Saturday, August 07, 2010

What NATURE-STUDY should DO for the TEACHER

"During many years, I have been watch-
ing teachers in our public schools in their
conscientious and ceaseless work; and so
far as I can foretell, the fate that awaits
them finally is either nerve exhaustion or
nerve atrophy. The teacher must become
either a neurasthenic or a " clam."

I have had conversations with hundreds
of teachers in the public schools of New
York State concerning the introduction
of nature-study into the curriculum, and
most of them declared, " Oh, we have not
time for it. Every moment is full now! "
Their nerves were at such a tension that
with one more thing to do they must fall
apart. The question in my own mind dur-
ing these conversations was always, how
long can she stand it! I asked some of
them, " Did you ever try a vigorous walk
in the open air in the open country every
Saturday or every Sunday of your teach-
ing year? " " Oh no! " they exclaimed in
despair of making me understand. " On
Sunday we must go to church or see our
friends and on Saturday we must do our
shopping or our sewing. We must go to
the dressmaker's lest we go unclad, we
must mend, and darn stockings; we need
Saturday to catch up."

Yes, catch up with more cares, more
worries, more fatigue, but not with more
growth, more strength, more vigor, and
more courage for work. In my belief, there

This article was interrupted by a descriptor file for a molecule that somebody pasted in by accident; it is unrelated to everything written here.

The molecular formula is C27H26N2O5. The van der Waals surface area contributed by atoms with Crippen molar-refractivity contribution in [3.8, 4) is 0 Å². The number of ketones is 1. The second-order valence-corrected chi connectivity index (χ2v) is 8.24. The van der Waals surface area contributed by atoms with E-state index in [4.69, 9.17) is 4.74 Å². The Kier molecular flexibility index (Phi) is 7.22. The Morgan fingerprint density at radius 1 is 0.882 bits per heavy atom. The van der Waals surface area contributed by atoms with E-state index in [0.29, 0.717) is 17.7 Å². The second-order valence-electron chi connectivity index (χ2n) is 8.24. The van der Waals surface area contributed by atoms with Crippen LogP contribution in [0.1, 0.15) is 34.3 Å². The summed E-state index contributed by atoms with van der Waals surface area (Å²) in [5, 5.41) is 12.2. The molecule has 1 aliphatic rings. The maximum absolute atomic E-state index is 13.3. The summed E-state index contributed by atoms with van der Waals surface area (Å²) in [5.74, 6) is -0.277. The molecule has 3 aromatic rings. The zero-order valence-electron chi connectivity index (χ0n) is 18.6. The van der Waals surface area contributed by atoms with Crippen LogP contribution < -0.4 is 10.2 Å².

are two and only two occupations for Sat-
urday afternoon or forenoon for a teacher.
One is to be out-of-doors and the other
is to lie in bed, and the first is best.
Out in this, God's beautiful world, there
is everything waiting to heal lacerated
nerves, to strengthen tired muscles, to
please and content the soul that is torn
to shreds with duty and care. To the
teacher who turns to nature's healing, na-
ture-study in the schoolroom is not a trou-
ble; it is a sweet, fresh breath of air blown
across the heat of radiators and the noi-
some odor of overcrowded small human-
ity. She who opens her eyes and her heart
nature-ward even once a week finds na-
ture-study in the schoolroom a delight and
an abiding joy.
What does such a one
find in her schoolroom instead of the ter-
rors of discipline, the eternal watching and
eternal nagging to keep the pupils quiet
and at work? She finds, first of all, com-
panionship with her children; and second,
she finds that without planning or going
on a far voyage, she has found health and

I've been reading the first pages of this book HERE thanks to Barb at Handbook of Nature Study. I really thought it was nice to share it! What's amazing about this book is that it was published on 1911 and yet the author seems to be describing our school system nowadays. I whole-heartedly agree with her on finding health and strength through NATURE.


  1. I love your that it is bilingual. My oldest daughter is bilingual in Spanish and I wish I could have cultivated her love of the language as she grew up. She is now loving her time spent with Spanish speaking friends.

    We were a Montessori family too....all four of my children went to Montessori preschool and my daughter stayed at that school until 2nd grade. It is a wonderful way to learn and grow as a child.

    I hope to see you around the OHC more in the near future.

  2. Great post. We are trying to do more with nature study as well.
    Happy Tuesday!


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